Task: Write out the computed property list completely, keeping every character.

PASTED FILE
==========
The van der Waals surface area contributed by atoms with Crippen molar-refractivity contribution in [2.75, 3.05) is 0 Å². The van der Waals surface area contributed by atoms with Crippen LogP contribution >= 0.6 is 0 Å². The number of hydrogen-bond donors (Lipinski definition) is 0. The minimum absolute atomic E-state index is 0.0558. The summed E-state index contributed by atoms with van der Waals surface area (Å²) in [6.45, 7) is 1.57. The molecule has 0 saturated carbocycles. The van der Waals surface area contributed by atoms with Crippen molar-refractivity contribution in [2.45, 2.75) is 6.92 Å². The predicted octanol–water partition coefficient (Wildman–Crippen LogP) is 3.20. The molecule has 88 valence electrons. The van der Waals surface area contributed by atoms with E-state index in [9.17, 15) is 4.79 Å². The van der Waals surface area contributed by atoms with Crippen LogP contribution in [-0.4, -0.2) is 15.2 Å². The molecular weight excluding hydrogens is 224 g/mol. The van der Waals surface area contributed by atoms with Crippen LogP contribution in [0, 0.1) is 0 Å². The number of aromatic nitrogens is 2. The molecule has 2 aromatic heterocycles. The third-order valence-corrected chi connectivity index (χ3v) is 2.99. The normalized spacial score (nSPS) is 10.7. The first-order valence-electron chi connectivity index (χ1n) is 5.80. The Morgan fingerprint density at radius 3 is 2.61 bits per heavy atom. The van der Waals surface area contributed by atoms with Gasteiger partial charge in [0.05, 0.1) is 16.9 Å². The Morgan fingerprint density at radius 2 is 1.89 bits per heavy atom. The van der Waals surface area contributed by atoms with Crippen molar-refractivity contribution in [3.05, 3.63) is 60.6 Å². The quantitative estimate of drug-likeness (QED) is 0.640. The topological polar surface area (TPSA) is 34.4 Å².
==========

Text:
The van der Waals surface area contributed by atoms with Crippen molar-refractivity contribution in [2.75, 3.05) is 0 Å². The van der Waals surface area contributed by atoms with Crippen LogP contribution >= 0.6 is 0 Å². The number of hydrogen-bond donors (Lipinski definition) is 0. The minimum absolute atomic E-state index is 0.0558. The summed E-state index contributed by atoms with van der Waals surface area (Å²) in [6.45, 7) is 1.57. The molecule has 0 saturated carbocycles. The van der Waals surface area contributed by atoms with Crippen molar-refractivity contribution in [2.45, 2.75) is 6.92 Å². The predicted octanol–water partition coefficient (Wildman–Crippen LogP) is 3.20. The molecule has 88 valence electrons. The van der Waals surface area contributed by atoms with E-state index in [9.17, 15) is 4.79 Å². The van der Waals surface area contributed by atoms with Crippen LogP contribution in [-0.4, -0.2) is 15.2 Å². The molecular weight excluding hydrogens is 224 g/mol. The van der Waals surface area contributed by atoms with Crippen LogP contribution in [0, 0.1) is 0 Å². The number of aromatic nitrogens is 2. The molecule has 2 aromatic heterocycles. The third-order valence-corrected chi connectivity index (χ3v) is 2.99. The normalized spacial score (nSPS) is 10.7. The first-order valence-electron chi connectivity index (χ1n) is 5.80. The Morgan fingerprint density at radius 3 is 2.61 bits per heavy atom. The van der Waals surface area contributed by atoms with Gasteiger partial charge in [0.05, 0.1) is 16.9 Å². The Morgan fingerprint density at radius 2 is 1.89 bits per heavy atom. The van der Waals surface area contributed by atoms with Crippen molar-refractivity contribution in [3.05, 3.63) is 60.6 Å². The quantitative estimate of drug-likeness (QED) is 0.640. The topological polar surface area (TPSA) is 34.4 Å².